Post-traumatic Stress Disorder (PTSD)

Overview

Main Concepts:

Notable Features:

High Yield:

Other:

Definition

Clinical features:

  • Exposure to life-threatening trauma

  • Nightmares, flashblacks, intrusive memories

  • Avoidance of reminders, dissociation

  • Emotional detachment, negative mood, decreased interest in activities

  • Sleep disturbance, hypervigilance, exaggerated startle response, irritability

  • Duration >= 1 month

Diagnostics


Assessment


Management

First-line treatment options:

  • Trauma-focused CBT

  • Antidepressants (SSRIs and SNRIs)

    • SSRIs like paroxetine

    • SNRIs

Although anxiety and severe insomnia are common PTSD symptoms, benzodiazepines like lorazepam are not effective in PTSD (especially in patients with comorbid substance use disorder).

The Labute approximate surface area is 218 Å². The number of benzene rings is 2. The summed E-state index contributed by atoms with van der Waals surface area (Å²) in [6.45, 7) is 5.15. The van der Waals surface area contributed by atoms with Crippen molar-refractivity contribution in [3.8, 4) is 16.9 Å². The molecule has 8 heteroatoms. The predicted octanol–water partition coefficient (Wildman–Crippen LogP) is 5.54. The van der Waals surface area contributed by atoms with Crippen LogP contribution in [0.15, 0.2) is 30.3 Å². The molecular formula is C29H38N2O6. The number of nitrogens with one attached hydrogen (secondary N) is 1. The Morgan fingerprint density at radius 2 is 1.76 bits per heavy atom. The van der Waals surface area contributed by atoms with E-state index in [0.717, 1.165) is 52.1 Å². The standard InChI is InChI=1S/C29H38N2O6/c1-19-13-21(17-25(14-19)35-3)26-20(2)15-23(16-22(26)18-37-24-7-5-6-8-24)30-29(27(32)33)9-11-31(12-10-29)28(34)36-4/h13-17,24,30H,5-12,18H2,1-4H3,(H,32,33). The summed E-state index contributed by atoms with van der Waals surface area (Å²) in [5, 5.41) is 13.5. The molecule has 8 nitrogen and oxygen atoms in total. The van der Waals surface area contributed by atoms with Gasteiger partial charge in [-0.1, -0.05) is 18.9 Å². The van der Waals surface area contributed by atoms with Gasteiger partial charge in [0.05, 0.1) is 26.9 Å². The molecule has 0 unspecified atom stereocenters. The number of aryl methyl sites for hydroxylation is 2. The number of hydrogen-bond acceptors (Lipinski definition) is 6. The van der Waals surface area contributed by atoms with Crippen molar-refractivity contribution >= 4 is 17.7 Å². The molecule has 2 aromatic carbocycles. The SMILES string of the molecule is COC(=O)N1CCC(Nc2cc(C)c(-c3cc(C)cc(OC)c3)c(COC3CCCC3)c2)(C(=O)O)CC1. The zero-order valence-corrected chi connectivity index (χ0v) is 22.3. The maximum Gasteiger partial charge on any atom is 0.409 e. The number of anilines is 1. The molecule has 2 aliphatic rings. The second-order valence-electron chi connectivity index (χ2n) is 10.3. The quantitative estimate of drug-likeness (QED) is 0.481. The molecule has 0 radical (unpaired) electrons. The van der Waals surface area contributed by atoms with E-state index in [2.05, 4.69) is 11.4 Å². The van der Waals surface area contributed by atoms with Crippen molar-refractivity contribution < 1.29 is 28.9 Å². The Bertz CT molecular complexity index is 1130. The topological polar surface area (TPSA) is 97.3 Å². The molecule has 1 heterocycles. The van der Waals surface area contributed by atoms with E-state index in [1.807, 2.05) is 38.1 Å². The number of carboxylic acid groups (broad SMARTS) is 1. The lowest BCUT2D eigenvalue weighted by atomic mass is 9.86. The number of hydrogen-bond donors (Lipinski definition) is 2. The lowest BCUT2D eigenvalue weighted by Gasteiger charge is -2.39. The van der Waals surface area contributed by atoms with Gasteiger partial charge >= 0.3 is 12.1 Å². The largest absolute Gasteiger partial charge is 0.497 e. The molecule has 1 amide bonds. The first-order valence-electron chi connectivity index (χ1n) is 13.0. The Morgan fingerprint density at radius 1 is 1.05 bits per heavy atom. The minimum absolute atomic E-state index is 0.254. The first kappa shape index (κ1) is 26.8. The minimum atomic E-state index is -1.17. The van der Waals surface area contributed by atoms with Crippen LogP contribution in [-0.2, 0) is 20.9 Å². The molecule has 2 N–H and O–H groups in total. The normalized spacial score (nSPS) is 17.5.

If the patient is using stimulants to counter insomnia (such as caffeine), advise the patient to taper use in conjunction with PTSD treatment.

Early treatment of PTSD may prevent the development of chronic functional impairment.

Benzodiazepines can be used to provide rapid relief of panic attacks and can also be used in the short-term while waiting for a SSRI to take effect. Benzos, however, should be prescribed cautiously in patients with a history of substance use disorder.